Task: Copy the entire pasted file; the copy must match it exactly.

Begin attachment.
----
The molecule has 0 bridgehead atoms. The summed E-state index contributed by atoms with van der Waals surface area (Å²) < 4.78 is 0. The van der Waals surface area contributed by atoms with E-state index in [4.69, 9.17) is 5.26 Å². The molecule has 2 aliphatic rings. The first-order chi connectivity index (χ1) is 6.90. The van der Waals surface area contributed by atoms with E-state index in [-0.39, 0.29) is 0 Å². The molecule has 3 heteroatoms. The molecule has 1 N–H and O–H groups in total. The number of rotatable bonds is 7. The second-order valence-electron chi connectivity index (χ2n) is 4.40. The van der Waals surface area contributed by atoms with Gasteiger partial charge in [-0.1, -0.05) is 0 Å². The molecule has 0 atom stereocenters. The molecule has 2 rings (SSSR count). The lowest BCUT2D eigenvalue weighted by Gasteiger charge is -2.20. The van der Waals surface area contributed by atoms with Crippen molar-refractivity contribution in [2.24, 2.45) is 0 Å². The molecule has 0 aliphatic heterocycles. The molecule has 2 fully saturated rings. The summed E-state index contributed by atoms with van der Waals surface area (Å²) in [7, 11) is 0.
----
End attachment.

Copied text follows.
The molecule has 0 bridgehead atoms. The summed E-state index contributed by atoms with van der Waals surface area (Å²) < 4.78 is 0. The van der Waals surface area contributed by atoms with E-state index in [4.69, 9.17) is 5.26 Å². The molecule has 2 aliphatic rings. The first-order chi connectivity index (χ1) is 6.90. The van der Waals surface area contributed by atoms with E-state index in [-0.39, 0.29) is 0 Å². The molecule has 3 heteroatoms. The molecule has 1 N–H and O–H groups in total. The number of rotatable bonds is 7. The second-order valence-electron chi connectivity index (χ2n) is 4.40. The van der Waals surface area contributed by atoms with Gasteiger partial charge in [-0.1, -0.05) is 0 Å². The molecule has 0 atom stereocenters. The molecule has 2 rings (SSSR count). The lowest BCUT2D eigenvalue weighted by Gasteiger charge is -2.20. The van der Waals surface area contributed by atoms with Crippen molar-refractivity contribution in [2.24, 2.45) is 0 Å². The molecule has 0 aliphatic heterocycles. The molecule has 2 fully saturated rings. The summed E-state index contributed by atoms with van der Waals surface area (Å²) in [7, 11) is 0.